The 34th annual Worldwide Developers Conference will be held at Apple’s headquarters in Cupertino, California, from Monday, June 5, to Friday, June 9, the company said on Wednesday.
The conference will start with “a special all-day event” that will include the usual keynote speech and “State of the Union” talks from the platform. The language on Apple’s website makes it sound like, just like last year, some or all of these will be shown in pre-recorded videos instead of live on stage.
After the first day, Apple will probably hold several panels about how developers can use the company’s developer toolkits and APIs to support new and old features across all Apple platforms.
Apple’s developer program members who want to go have to sign up for a lottery since the event can’t hold enough people in person to meet demand. Still, developers will be able to watch the whole conference online. In either case, there is no cost to attend.
The main goal of each year’s WWDC keynote is to announce and explain new features that will be in the next versions of Apple’s operating systems. In this case, iOS 17, iPadOS 17, tvOS 17, watchOS 10, and macOS 14 will all have new features.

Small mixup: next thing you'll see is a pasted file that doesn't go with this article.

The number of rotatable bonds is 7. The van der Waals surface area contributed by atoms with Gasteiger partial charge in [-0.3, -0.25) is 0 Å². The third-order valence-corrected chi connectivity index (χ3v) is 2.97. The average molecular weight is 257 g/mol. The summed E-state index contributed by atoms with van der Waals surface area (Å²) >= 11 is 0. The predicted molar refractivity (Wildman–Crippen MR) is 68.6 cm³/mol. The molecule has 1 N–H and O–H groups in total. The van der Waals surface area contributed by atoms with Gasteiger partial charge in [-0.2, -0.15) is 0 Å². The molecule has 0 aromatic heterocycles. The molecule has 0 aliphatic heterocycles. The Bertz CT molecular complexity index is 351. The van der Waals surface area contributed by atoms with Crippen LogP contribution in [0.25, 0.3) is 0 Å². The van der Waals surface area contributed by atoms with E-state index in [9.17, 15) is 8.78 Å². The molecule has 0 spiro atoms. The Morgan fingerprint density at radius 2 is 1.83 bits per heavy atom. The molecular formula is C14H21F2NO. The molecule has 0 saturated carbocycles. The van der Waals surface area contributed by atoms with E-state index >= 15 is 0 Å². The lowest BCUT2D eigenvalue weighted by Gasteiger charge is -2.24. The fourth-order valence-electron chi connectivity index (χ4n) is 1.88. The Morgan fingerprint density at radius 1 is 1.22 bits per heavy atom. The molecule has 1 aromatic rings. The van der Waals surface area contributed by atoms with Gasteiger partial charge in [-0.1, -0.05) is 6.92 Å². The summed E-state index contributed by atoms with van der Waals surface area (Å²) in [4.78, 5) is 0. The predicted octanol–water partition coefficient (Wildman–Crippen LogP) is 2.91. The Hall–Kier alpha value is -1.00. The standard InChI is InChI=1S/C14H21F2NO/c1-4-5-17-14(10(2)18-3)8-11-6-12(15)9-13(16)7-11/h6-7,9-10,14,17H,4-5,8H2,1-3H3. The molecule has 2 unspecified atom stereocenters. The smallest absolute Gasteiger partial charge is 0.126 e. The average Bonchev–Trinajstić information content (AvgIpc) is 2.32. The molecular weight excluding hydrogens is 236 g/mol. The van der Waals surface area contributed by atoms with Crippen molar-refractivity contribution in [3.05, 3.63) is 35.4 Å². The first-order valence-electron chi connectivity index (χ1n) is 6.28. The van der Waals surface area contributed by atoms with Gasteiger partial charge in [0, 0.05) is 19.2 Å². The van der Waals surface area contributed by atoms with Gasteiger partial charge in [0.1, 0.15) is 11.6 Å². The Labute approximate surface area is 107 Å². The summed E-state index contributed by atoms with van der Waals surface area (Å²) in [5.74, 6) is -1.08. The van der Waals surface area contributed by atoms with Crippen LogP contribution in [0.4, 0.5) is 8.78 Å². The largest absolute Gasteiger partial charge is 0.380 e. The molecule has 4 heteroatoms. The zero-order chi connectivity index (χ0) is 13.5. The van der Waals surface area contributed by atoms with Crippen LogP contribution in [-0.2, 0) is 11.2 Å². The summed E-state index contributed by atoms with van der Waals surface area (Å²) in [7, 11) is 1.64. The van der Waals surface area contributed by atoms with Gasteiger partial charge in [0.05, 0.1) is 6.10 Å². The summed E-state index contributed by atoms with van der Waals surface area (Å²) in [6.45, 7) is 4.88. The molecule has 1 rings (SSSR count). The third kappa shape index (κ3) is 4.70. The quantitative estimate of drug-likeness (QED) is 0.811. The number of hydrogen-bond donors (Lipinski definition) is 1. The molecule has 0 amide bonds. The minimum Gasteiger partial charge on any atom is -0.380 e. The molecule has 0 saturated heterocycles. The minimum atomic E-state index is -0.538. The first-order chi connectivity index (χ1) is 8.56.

Almost certainly, the same thing will happen again this year. Apple also sometimes announces new hardware or services for consumers at WWDC, but not always.
In the past few months, a lot of reliable sources have said that Apple hopes to show off its long-awaited mixed-reality headset and related software for the first time at this year’s WWDC. If that’s the case, we think it will be a big part of the keynote.
Even if that’s true, the headset isn’t likely to come out in June. It’s much more likely that Apple will talk about what to expect from a release in the future, possibly in September with the new flagship iPhones or even later, so that developers can start making apps, games, and experiences for the new platform.